I Heart Polymer Clay: Elissa Powell

elissahearts3Elissa Powell is best known for her “Elissahearts” – cheerful, brightly colored polymer clay hearts made with a wide variety of surface techniques, like the “Mosaic Cane”. Elissa shared those techniques through her free tutorials, which are still available today at the PC Polyzine and Polymer Clay Central websites. In so doing, she passed on a love for softly rounded hearts covered in a “Chrysanthemum Cane”, a look which became synonymous with her name.

When asked what motivated her to choose a heart over other shapes, she replied, “There's  their versatility, sensuous simplicity, yet endless variability -  but primarily, it's their universal message. My mother loved and collected hearts, and apparently I've inherited that passion from her, though I've taken it to a greater extreme!” Elissa published a great tutorial for making beautifully shaped, symmetrical hearts in her “E-Z Heart Lesson”.

Elissa encourages her readers to choose color combinations that have a ­­­strong contrast. “It’s like adding pepper to a bland bowl of soup!” She usually makes custom color mixes for her hearts, and enjoys using the pearlescent colors over the top of opaque ones. She also uses sterling silver screw eyes to put durable loops in the clefts of her hearts. These screw eyes can be purchased from RioGrande, a jewelry supply company.elissahearts2

Her journey with polymer clay began in the middle 1990’s. A craft store near where she lived was going out of business, and she had noticed the polymer clay hadn’t been selling, even as the prices dropped lower and lower each week. Curiosity piqued, she waited until the last day of business to make a purchase. The store manager announced over the loud speaker that visitors could fill a shopping cart and pay only $20.00. She said it became a madhouse as customers were grabbing things right and left… but not the clay. She filled Halloween-themed lawn bags with bricks of Fimo and Sculpey, stuffing them into her cart. Hundreds of packages of polymer clay filled the bags, and she took their entire stock.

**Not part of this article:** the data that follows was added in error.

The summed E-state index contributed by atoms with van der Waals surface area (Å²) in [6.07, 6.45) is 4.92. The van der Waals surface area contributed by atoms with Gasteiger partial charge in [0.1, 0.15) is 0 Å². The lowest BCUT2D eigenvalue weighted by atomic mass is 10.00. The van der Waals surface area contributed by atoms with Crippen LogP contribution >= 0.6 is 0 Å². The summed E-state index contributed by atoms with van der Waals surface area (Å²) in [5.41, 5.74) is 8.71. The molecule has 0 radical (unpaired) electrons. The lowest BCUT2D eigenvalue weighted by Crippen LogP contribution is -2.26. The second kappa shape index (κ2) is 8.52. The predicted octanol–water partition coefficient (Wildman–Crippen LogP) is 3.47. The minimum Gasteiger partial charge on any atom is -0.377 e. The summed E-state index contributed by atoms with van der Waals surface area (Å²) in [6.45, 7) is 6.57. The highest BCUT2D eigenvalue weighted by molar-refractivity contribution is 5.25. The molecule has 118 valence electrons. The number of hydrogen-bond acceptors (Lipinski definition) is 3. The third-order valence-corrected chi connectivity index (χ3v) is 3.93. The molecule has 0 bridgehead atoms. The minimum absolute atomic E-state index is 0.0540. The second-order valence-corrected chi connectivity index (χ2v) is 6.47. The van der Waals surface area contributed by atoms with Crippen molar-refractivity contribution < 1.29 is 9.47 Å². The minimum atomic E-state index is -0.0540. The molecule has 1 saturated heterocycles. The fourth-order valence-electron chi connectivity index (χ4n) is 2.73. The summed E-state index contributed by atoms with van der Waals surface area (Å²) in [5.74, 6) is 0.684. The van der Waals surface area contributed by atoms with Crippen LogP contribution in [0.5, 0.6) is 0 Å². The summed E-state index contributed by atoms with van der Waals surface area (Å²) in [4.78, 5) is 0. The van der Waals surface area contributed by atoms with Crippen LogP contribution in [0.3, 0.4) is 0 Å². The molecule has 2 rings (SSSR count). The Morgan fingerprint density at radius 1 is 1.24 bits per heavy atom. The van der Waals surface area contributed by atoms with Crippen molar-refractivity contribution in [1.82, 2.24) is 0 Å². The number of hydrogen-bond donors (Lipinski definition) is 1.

The clay stayed in a closet for a couple of years, but once she began experimenting with it, she was hooked. She started doing canework around the year 2000, and her famous “Translucent Chrysanthemum Cane” tutorial was published in PC Polyzine that year.elissahearts1

She says, “The great thing about the mum cane is that there are so few rules! The color layers can be any thickness -you don't absolutely have to have a pasta machine - and any degree of opacity, as long as there is a good contrast between layers. And besides, nobody ever said the mum cane even had to be evenly flower shaped (distortion can be so liberating!).”

Elissa has shown a couple of variations using the Skinner blend. In one example, she “used pink and blue Jacquard Piñata ink to tint and blend the translucent layer, with the pink end toward the center of the roll. To ensure a good contrast, I backed the thin white layer with a very thin layer of opaque purple throughout the whole length of the sheet.” In another variation, she made a “purple-white blend, and ran it through the pasta machine to make a strip with the blend running from side to side. I then rolled it up and shaped it into a "plug", which I then flattened with a brayer into a strip where the entire blend was flattened, and the top surface was purple, the bottom white. I rolled this white-side-out, wrapped the outside in a very thin sheet of purple, and made the mum cane indentations the usual way. I assure you, this sounds a lot more complicated than it really is,” she explained. Yes it does; but then she’s made over 10,000 hearts since her foray into polymer clay, and ideas for variations were popping through her head faster than she could create them.

Events in recent years interrupted Elissa’s enjoyment of her favorite medium. Vision trouble and the loss of her mother have led her to take a break. The Photopoint site that her tutorials link to had to be closed down, and she doesn’t have her work currently available online, aside from the free tutorials. But Elissa has remained connected to the polymer clay community through Polymer Clay Central, an active online message board community. She still participates in weekly Wednesday night chats, hosted by friend and fellow clayer, Kathy Gregson. These free chat sessions are open to the public and friendly toward beginners as well as experienced clayers.

Elissa said in the future she would like to return to making her beloved hearts, and developing new techniques to take them to the next level. She has committed to making her tutorials completely free, so any new project ideas she has will be surely shared with the rest of us. She said there will be a gallery online in the near future, where people could again enjoy looking at, and being inspired by, the hearts she’s made.